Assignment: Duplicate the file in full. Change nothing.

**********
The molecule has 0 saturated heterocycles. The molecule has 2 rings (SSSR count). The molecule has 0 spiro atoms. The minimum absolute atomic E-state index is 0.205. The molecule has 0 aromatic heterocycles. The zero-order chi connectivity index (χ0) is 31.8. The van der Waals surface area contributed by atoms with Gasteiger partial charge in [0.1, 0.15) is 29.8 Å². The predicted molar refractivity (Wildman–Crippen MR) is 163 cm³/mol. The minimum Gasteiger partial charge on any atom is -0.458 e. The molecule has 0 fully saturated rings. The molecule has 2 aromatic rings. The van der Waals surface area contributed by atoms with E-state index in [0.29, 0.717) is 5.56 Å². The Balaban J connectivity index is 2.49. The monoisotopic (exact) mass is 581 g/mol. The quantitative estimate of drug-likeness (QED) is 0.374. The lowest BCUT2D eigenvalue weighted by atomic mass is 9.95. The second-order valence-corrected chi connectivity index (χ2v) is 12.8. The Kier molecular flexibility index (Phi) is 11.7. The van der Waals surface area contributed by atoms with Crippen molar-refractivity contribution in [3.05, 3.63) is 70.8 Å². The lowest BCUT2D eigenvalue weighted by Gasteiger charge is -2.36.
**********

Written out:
The molecule has 0 saturated heterocycles. The molecule has 2 rings (SSSR count). The molecule has 0 spiro atoms. The minimum absolute atomic E-state index is 0.205. The molecule has 0 aromatic heterocycles. The zero-order chi connectivity index (χ0) is 31.8. The van der Waals surface area contributed by atoms with Gasteiger partial charge in [0.1, 0.15) is 29.8 Å². The predicted molar refractivity (Wildman–Crippen MR) is 163 cm³/mol. The minimum Gasteiger partial charge on any atom is -0.458 e. The molecule has 0 fully saturated rings. The molecule has 2 aromatic rings. The van der Waals surface area contributed by atoms with E-state index in [0.29, 0.717) is 5.56 Å². The Balaban J connectivity index is 2.49. The monoisotopic (exact) mass is 581 g/mol. The quantitative estimate of drug-likeness (QED) is 0.374. The lowest BCUT2D eigenvalue weighted by atomic mass is 9.95. The second-order valence-corrected chi connectivity index (χ2v) is 12.8. The Kier molecular flexibility index (Phi) is 11.7. The van der Waals surface area contributed by atoms with Crippen molar-refractivity contribution in [3.05, 3.63) is 70.8 Å². The lowest BCUT2D eigenvalue weighted by Gasteiger charge is -2.36.